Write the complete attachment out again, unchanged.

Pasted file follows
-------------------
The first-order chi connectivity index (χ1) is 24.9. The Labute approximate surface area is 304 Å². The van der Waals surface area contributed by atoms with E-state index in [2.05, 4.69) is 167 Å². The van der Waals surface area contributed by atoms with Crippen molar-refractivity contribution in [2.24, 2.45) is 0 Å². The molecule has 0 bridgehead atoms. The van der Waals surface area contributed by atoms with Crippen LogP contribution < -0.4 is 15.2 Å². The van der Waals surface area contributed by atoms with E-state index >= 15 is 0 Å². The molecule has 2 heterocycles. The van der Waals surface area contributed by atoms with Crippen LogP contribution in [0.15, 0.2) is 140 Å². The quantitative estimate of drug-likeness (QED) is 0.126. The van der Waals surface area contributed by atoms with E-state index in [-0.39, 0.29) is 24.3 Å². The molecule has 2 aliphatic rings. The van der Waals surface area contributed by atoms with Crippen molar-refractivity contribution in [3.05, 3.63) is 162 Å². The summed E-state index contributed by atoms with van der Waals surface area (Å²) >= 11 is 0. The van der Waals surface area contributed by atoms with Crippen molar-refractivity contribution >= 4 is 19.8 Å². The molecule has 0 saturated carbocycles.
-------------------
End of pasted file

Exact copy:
The first-order chi connectivity index (χ1) is 24.9. The Labute approximate surface area is 304 Å². The van der Waals surface area contributed by atoms with E-state index in [2.05, 4.69) is 167 Å². The van der Waals surface area contributed by atoms with Crippen molar-refractivity contribution in [2.24, 2.45) is 0 Å². The molecule has 0 bridgehead atoms. The van der Waals surface area contributed by atoms with Crippen LogP contribution < -0.4 is 15.2 Å². The van der Waals surface area contributed by atoms with E-state index >= 15 is 0 Å². The molecule has 2 heterocycles. The van der Waals surface area contributed by atoms with Crippen LogP contribution in [0.15, 0.2) is 140 Å². The quantitative estimate of drug-likeness (QED) is 0.126. The van der Waals surface area contributed by atoms with E-state index in [-0.39, 0.29) is 24.3 Å². The molecule has 2 aliphatic rings. The van der Waals surface area contributed by atoms with Crippen molar-refractivity contribution in [3.05, 3.63) is 162 Å². The summed E-state index contributed by atoms with van der Waals surface area (Å²) >= 11 is 0. The van der Waals surface area contributed by atoms with Crippen molar-refractivity contribution >= 4 is 19.8 Å². The molecule has 0 saturated carbocycles.